16. Iadecola C. Neurovascular regulation in the normal brain and in Alzheimer’s disease. Nat Rev Neurosci. 2004;5:347–60.PubMedCrossRefGoogle Scholar
  17. John M. Johnson, Duane W. Proppe. Cardiovascular Adjustments to Heat Stress. Compr Physiol 2011, Supplement 14: Handbook of Physiology, Environmental Physiology: 215–243. First published in print 1996. doi: 10.1002/cphy.cp040111.Google Scholar
  18. Kazmaier S, Weyland A, Buhre W, et al. Effects of respiratory alkalosis and acidosis on myocardial blood flow and metabolism in patients with coronary artery disease. Anesthesiology. 1998;89:831–7.PubMedCrossRefGoogle Scholar
  19. Kellogg Jr DL. In vivo mechanisms of cutaneous vasodilation and vasoconstriction in humans during thermoregulatory challenges. J Appl Physiol. 2005;100:1709–18.CrossRefGoogle Scholar
  20. Michelakis ED, Thebaud B, Weir KE, Archer SL. Hypoxic pulmonary vasoconstriction: redox regulation of O2-sensitive K+ channels by a mitochondrial O2-sensor in resistance artery smooth muscle cells. J Mol Cell Cardiol. 2004;37(6):1119–36.PubMedGoogle Scholar
  21. Morita K, Mori H, Tsujioka K, et al. Adrenergic vasoconstriction reduces systolic retrograde coronary blood flow. Am J Physiol Heart Circ Physiol. 1997;273:H2746–55.Google Scholar
  22. Nieuwenhuijzen GA, Deitch EA, Goris RJ. Infection, the gut and the development of the multiple organ dysfunction syndrome. Eur J Surg. 1996;162:259–73.PubMedGoogle Scholar
  23. Pallone TL, Robertson CR, Jamison RL. Renal medullary microcirculation. Physiol Rev. 1990;70:885–920.PubMedGoogle Scholar
  24. Pallone TL, Zhang Z, Rhinehart K. Physiology of the renal medullary microcirculation. Am J Physiol Renal Physiol. 2003;284:F253–66. doi: 10.1152/ajprenal.00304.2002.PubMedGoogle Scholar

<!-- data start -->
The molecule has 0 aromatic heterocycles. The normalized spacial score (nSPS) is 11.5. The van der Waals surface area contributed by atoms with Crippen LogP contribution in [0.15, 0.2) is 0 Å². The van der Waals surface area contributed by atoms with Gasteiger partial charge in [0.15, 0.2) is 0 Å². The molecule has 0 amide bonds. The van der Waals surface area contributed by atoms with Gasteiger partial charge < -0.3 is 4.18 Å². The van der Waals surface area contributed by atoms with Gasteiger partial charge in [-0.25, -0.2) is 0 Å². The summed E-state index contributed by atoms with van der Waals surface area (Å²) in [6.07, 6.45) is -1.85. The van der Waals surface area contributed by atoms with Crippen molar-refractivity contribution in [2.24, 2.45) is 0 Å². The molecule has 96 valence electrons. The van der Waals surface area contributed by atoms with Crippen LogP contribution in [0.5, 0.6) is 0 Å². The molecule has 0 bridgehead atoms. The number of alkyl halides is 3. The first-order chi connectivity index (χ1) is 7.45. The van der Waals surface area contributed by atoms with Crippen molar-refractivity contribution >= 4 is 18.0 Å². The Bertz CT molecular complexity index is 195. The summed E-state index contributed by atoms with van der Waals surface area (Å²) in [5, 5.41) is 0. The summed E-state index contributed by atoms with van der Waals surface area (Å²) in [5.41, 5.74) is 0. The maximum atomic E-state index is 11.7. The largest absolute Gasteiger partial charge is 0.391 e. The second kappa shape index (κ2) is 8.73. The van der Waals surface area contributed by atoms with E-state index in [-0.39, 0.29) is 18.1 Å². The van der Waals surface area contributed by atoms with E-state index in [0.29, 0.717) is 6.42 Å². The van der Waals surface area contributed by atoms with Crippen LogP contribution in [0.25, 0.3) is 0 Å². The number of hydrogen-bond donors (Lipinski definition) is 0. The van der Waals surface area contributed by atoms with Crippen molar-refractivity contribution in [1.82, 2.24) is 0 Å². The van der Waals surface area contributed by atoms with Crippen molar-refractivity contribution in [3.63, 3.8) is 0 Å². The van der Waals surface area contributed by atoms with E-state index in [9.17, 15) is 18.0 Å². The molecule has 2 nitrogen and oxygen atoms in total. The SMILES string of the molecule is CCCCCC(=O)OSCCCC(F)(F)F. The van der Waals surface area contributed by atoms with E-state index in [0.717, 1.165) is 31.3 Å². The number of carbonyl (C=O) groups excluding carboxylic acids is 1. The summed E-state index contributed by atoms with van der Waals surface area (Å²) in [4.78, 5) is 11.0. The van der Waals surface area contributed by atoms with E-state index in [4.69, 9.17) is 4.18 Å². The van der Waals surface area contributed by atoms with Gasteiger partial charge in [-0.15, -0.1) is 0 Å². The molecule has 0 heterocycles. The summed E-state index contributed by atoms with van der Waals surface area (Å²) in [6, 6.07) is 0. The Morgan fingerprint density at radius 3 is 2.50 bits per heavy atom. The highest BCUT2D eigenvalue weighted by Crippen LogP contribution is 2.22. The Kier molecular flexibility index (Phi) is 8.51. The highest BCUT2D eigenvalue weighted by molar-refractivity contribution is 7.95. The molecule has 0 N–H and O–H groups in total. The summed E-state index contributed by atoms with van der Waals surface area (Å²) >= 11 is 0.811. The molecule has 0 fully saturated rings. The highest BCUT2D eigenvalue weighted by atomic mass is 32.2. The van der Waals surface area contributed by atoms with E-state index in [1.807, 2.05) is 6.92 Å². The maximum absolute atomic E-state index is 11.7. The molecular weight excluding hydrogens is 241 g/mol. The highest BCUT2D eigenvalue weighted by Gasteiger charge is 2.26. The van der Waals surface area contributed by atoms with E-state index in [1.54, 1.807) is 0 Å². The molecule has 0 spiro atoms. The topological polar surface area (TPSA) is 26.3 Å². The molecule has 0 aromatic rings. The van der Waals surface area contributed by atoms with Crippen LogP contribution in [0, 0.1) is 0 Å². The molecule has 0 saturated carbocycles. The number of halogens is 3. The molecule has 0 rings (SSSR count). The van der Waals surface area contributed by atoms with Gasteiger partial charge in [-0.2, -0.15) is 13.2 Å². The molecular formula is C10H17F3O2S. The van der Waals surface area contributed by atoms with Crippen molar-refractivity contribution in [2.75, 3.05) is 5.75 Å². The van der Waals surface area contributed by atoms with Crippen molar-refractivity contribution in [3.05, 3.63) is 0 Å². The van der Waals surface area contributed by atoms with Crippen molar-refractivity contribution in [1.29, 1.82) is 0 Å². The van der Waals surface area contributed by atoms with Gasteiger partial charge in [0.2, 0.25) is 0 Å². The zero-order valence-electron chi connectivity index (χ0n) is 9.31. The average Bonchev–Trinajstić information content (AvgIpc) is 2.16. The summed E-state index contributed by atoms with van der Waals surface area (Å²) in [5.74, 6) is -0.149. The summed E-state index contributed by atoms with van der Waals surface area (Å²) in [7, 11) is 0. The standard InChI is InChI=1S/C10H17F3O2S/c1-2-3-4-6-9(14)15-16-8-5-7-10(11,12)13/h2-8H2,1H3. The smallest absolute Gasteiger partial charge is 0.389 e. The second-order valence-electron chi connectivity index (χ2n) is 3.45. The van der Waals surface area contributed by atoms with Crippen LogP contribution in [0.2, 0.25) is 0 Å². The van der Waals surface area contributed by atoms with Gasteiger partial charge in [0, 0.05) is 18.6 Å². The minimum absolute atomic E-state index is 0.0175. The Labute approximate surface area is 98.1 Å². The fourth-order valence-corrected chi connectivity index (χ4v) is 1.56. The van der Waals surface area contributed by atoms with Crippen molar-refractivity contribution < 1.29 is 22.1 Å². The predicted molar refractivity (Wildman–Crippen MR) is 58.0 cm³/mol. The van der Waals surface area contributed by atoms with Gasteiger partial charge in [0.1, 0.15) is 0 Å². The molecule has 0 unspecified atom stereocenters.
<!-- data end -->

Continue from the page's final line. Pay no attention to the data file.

25. Peters AP, Webster HD. The fine structure of the nervous system. New York: Oxford University Press; 1991.Google Scholar
  26. Rang HP, Dale MM, Ritter JM, Flower RJ (2007). “Chapter 11: Noradrenergic transmission”. Rang and Dale’s Pharmacology (6th ed.). Elsevier Churchill Livingstone. pp. 169–170. ISBN 0–443-06911–5.Google Scholar
  27. Stenmark KR, Mecham RP. Cellular and molecular mechanisms of pulmonary vascular remodeling. Annu Rev Physiol. 1997;59:89–144.PubMedCrossRefGoogle Scholar
  28. Voelkel NF, Tuder RM. Cellular and molecular of vascular smooth muscle cells in pulmonary hypertension. Pulm Pharmacol Ther. 1997;10:231–41.PubMedCrossRefGoogle Scholar
  29. Weir EK, Lopez-Barneo J, Buckler KJ, Archer SL. Acute oxygen-sensing mechanisms. N Engl J Med. 2005;353:2042–55.PubMedCrossRefGoogle Scholar
  30. Yada T, Richmond KN, Van Bibber R, et al. Role of adenosine in local metabolic coronary vasodilation. Am J Physiol. 1999;276:H1425–33.PubMedGoogle Scholar

Copyright information

© Springer-Verlag London Limited 2012

Authors and Affiliations

  1. 1.Cardiovascular Medicine, Minnesota Resuscitation Consortium, Department of MedicineUniversity of Minnesota Medical School, University of Minnesota Medical CenterMinneapolisUSA
  2. 2.Pediatric Critical Care Medicine, Department of Anesthesia and Critical CarePerelman School of Medicine at The University of Pennsylvania, The Children’s Hospital of PhiladelphiaPhiladelphiaUSA

Personalised recommendations